It is well-known and traditional that symphonies, concertos, sonatas, and so on, consist (in general) of multiple movements. The styles and tempos of each of these is often conventional, for example starting with a dramatic and impassioned first movement, with a slow movement in the middle, and finishing with a bombastic finale.

But apart from adhering to the above structure (and a lot of the time such compositions actually don't), and apart from the fact that they are often in the same key (although not necessarily so), it is vanishingly rare for there to be a common musical theme running all the way through each of the movements. In fact, beyond the fact that they are intended to be played as a single suite, and hence heard all as a single suite, there appears to be no direct musical connection to the movements at all.

In my formal music classes at school, no insight was given into the analytical structure of, for example, a typical symphony, beyond the above observation of the fact that the movements are grouped together. I have explored my way through a fairly wide selection of the classical legacy: symphonies, concertos and sonatas, from Bach and Haydn to Shostakovich and Brian, and I have never been able properly to identify a "unifying" theme through any -- apart from some operas and ballets and more obviously programmatic music (e.g. Prokofiev's Romeo and Juliet; Walton's Belshazzar's Feast; Vaughan Williams's Job, etc.)

So: apart from the fact that they were intended to be grouped together by diktat of the composer, what does glue the movements of a symphony / sonata / concerto together?

  • 2
    Excuse me, but downvoted why? May 31 '21 at 20:15

There is no general way that composers use to link together the movements of a larger work. You could probably take corresponding movements of Mozart symphonies in similar keys and swap them around and it would still maker musical sense. Mostly the movements of a symphony stand in deliberate contrast to each other.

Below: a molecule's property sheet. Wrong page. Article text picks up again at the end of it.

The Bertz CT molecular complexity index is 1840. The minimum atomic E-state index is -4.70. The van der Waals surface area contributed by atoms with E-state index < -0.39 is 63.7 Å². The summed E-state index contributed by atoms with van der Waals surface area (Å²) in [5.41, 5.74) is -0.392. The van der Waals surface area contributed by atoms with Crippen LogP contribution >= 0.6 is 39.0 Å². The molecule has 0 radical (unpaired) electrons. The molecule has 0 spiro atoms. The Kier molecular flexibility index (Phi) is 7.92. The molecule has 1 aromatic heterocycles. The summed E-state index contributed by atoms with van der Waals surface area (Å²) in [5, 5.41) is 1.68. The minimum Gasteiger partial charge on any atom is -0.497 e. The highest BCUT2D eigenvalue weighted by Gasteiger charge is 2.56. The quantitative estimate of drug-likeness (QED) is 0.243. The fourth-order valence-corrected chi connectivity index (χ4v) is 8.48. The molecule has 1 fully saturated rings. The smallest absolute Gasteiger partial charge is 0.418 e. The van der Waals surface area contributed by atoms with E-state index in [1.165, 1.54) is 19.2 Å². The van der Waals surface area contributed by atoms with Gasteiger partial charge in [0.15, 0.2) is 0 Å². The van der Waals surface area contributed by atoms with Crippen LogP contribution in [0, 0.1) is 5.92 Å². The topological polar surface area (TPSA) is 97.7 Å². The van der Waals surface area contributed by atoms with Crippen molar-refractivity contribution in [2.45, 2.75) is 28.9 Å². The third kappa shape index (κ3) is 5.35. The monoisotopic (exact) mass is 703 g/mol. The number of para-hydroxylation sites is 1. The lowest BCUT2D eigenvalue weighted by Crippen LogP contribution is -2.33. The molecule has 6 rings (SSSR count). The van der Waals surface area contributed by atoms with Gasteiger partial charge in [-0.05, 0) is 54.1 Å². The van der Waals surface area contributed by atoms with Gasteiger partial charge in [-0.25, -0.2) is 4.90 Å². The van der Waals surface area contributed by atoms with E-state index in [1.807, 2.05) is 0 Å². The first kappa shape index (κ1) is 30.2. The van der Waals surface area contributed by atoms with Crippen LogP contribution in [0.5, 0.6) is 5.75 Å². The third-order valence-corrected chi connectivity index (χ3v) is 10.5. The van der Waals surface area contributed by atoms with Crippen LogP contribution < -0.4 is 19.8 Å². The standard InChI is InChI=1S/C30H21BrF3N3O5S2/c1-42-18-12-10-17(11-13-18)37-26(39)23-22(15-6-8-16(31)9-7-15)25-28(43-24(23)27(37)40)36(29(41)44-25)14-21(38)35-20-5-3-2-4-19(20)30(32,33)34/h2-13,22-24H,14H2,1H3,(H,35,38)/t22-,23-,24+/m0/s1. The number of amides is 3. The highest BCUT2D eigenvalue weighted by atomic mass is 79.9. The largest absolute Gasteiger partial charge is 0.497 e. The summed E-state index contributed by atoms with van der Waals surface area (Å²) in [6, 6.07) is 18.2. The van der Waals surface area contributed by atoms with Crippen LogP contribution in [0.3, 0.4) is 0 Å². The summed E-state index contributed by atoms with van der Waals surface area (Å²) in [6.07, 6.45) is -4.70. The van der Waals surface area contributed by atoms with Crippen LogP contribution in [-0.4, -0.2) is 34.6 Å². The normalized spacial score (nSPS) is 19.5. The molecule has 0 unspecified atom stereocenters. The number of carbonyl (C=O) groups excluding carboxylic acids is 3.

However there one particular method that composers often use to bind movements together: a musical idea (theme or melody) which is used one movement and then reused in a later movement. This is known as "cyclic form". This has been used since the Renaissance, went out of fashion for many years, and was then revived by composers of the Romantic era.
One good example is Gustav Mahler's first symphony. The first movement is in D major. Then the symphony goes through diverse other keys before the middle of the fourth movement where it returns triumphantly to D major and repeats a variation of the opening of the first movement.

  • I hadn't noticed that about Mahler 1. I confess that my go-to Mahler is his 3rd. I'll have to go away and give it another listen. Jun 2 '21 at 5:23
  • And I find myself listening to Schubert's Piano Trio E Flat, there the melody in the second movement is definitely reprised in the fourth. Jun 20 '21 at 11:47

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